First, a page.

Software called an application proxy enables one computer on the Internet to process requests from another computer. The most common kinds of application proxies are HTTP proxies, which handle requests for Web sites, and SOCKS proxies, which handle connection requests from a wide variety of applications. In this chapter we will look at HTTP proxies and how they work.
Application proxies can be used by network operators to censor the Internet or to monitor and control what users do. However, application proxies are also a tool for users to get around censorship and other network restrictions.
A network operator may require users to access the Internet (or at least Web pages) only through a certain proxy. The network operator can program this proxy to keep records of what users access and also deny access to certain sites or services (IP blocking or port blocking). In this case, the network operator may use a firewall to block connections that do not go through the restrictive proxy. This configuration is sometimes called a forced proxy, because users are required to use it.
However, an application proxy can also be helpful for circumventing restrictions. If you can communicate with a computer in an unrestricted location that is running an application proxy, you can benefit from its unrestricted connectivity. Sometimes a proxy is available for the public to use; in that case, it's called an open proxy. Many open proxies are blocked in Internet-restricting countries if the people administering the network restrictions know about them.
There are many Web sites with lists of open application proxies. An overview of such Web sites is available at http://www.dmoz.org/Computers/Internet/Proxying_and_Filtering/Hosted_Proxy_Services/Free/Proxy_Lists/.
Please note that many open application proxies only exist for a few hours, so it is important to get a proxy from a list which was very recently updated.
To use an application proxy, you must configure the proxy settings for your operating system or within individual applications. Once you have selected a proxy in an application's proxy settings, the application tries to use that proxy for all of its Internet access. Be sure you make note of the original settings so that you can restore them. If the proxy becomes unavailable or unreachable for some reason, the software that is set to use it generally stops working. In that case, you may need to reset to the original settings.
On Mac OS X and some Linux systems, these settings can be configured in the operating system, and will automatically be applied to applications such as the web browser or instant messaging applications. On Windows and some Linux systems, there is no central place to configure proxy settings, and each application must be configured locally. Bear in mind, that even if the proxy settings are configured centrally there is no guarantee that applications will support these settings, so it is always a good idea to check the settings of each individual application.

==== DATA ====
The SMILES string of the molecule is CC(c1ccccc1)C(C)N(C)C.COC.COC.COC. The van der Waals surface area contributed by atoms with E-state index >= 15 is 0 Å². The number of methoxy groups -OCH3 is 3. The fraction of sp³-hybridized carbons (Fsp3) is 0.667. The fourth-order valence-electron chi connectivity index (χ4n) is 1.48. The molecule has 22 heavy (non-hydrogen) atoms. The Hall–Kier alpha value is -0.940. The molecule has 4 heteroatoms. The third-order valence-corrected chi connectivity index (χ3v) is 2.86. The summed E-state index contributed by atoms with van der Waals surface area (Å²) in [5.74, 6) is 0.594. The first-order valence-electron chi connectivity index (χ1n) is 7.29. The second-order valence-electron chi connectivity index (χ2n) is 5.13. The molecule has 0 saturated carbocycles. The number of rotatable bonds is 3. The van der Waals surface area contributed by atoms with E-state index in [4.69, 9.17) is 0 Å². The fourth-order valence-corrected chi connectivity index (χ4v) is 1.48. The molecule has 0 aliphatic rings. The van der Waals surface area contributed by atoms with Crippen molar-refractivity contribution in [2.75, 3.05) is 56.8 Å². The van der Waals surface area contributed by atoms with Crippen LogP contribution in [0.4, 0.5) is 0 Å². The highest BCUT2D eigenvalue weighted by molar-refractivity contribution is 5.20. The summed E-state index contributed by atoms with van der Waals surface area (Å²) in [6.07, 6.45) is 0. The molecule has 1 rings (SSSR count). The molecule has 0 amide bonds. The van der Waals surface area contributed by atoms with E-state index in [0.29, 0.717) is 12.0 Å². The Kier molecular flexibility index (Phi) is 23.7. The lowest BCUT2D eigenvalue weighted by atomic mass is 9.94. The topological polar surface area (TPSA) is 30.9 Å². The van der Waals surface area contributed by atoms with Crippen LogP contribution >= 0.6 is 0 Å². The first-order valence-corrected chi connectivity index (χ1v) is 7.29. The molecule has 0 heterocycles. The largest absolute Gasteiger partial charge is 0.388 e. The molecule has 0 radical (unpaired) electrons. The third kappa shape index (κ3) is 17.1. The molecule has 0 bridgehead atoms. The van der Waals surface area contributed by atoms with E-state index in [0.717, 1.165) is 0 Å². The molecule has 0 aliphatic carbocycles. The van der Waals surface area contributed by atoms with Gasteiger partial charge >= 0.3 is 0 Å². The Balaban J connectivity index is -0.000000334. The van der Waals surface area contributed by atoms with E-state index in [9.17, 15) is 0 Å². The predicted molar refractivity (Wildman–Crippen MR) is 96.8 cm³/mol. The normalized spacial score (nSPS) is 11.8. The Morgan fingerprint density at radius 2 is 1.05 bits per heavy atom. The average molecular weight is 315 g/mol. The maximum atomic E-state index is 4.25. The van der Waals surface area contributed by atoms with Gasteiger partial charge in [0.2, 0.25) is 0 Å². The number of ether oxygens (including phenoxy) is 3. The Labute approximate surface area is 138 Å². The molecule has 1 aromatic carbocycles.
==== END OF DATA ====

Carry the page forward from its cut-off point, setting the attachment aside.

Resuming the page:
Typically only Web browsers can directly use an HTTP proxy.
The steps below describe how to configure either Microsoft Internet Explorer, Mozilla Firefox and the Free and Open Source Instant Messaging Client Pidgin to use a proxy. If you use Firefox for Web browsing, it may be simpler to use the SwitchProxy software; it is an alternative to the steps below. If you use Tor, it is safest to use the TorButton software (which is provided as part of the Tor Bundle download) to configure your browser to use Tor.
While e-mail clients such as Microsoft Outlook and Mozilla Thunderbird can also be configured to use HTTP proxies, actual mail traffic when sending and fetching mail, uses other protocols such as POP3, IMAP and SMTP, and this traffic will not pass through the HTTP proxy.
To configure Firefox to use an HTTP proxy:
If you click the "Use this proxy server for all protocols", Firefox will attempt to send HTTPS (secure HTTP) and FTP traffic through the proxy. This may not work if you are using a public application proxy, since many of these do not support HTTPS and FTP traffic. If, on the other hand your HTTPS and/or FTP traffic is being blocked, you can try to find a public application proxy with HTTPS and/or FTP support, and use the "Use this proxy server for all protocols" setting in Firefox.
Now Firefox is configured to use an HTTP proxy.
To configure Internet Explorer to use an HTTP proxy:
Now Internet Explorer is configured to use an HTTP proxy.
Some Internet applications other than Web browsers can also use a HTTP proxy to connect to the Internet, potentially bypassing blocking. Here is an example with the instant messaging software Pidgin.
When you are done using a proxy, particularly on a shared computer, return the settings you've changed to their previous values. Otherwise, those applications will continue to try to use the proxy. This could be a problem if you don't want people to know that you were using the proxy or if you were using a local proxy provided by a particular circumvention application that isn't running all the time.